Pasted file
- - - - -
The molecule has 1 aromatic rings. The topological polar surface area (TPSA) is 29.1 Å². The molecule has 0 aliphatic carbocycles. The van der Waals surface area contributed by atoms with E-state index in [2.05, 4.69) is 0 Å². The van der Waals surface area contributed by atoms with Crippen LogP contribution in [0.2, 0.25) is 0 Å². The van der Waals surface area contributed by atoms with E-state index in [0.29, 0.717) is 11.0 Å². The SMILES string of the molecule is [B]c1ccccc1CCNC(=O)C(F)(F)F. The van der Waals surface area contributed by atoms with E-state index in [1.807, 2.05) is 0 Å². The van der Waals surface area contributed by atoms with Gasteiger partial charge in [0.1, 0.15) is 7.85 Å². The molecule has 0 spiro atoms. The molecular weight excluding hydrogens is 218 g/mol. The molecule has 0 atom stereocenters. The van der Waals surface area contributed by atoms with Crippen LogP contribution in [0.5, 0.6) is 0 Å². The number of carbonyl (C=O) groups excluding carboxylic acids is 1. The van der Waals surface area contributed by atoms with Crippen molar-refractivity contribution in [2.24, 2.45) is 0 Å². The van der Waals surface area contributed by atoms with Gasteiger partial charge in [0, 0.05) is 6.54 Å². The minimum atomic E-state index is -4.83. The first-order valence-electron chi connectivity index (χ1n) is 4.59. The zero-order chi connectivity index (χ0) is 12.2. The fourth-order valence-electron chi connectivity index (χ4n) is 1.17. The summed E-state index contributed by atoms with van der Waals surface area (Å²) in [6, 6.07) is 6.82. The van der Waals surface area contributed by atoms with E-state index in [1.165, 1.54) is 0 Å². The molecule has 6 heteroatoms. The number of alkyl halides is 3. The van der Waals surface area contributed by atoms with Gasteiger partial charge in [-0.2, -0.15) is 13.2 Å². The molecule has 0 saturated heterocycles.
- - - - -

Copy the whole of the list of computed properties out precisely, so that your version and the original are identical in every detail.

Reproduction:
The molecule has 1 aromatic rings. The topological polar surface area (TPSA) is 29.1 Å². The molecule has 0 aliphatic carbocycles. The van der Waals surface area contributed by atoms with E-state index in [2.05, 4.69) is 0 Å². The van der Waals surface area contributed by atoms with Crippen LogP contribution in [0.2, 0.25) is 0 Å². The van der Waals surface area contributed by atoms with E-state index in [0.29, 0.717) is 11.0 Å². The SMILES string of the molecule is [B]c1ccccc1CCNC(=O)C(F)(F)F. The van der Waals surface area contributed by atoms with E-state index in [1.807, 2.05) is 0 Å². The van der Waals surface area contributed by atoms with Gasteiger partial charge in [0.1, 0.15) is 7.85 Å². The molecule has 0 spiro atoms. The molecular weight excluding hydrogens is 218 g/mol. The molecule has 0 atom stereocenters. The van der Waals surface area contributed by atoms with Crippen LogP contribution in [0.5, 0.6) is 0 Å². The number of carbonyl (C=O) groups excluding carboxylic acids is 1. The van der Waals surface area contributed by atoms with Crippen molar-refractivity contribution in [2.24, 2.45) is 0 Å². The van der Waals surface area contributed by atoms with Gasteiger partial charge in [0, 0.05) is 6.54 Å². The minimum atomic E-state index is -4.83. The first-order valence-electron chi connectivity index (χ1n) is 4.59. The zero-order chi connectivity index (χ0) is 12.2. The fourth-order valence-electron chi connectivity index (χ4n) is 1.17. The summed E-state index contributed by atoms with van der Waals surface area (Å²) in [6, 6.07) is 6.82. The van der Waals surface area contributed by atoms with E-state index in [1.165, 1.54) is 0 Å². The molecule has 6 heteroatoms. The number of alkyl halides is 3. The van der Waals surface area contributed by atoms with Gasteiger partial charge in [-0.2, -0.15) is 13.2 Å². The molecule has 0 saturated heterocycles.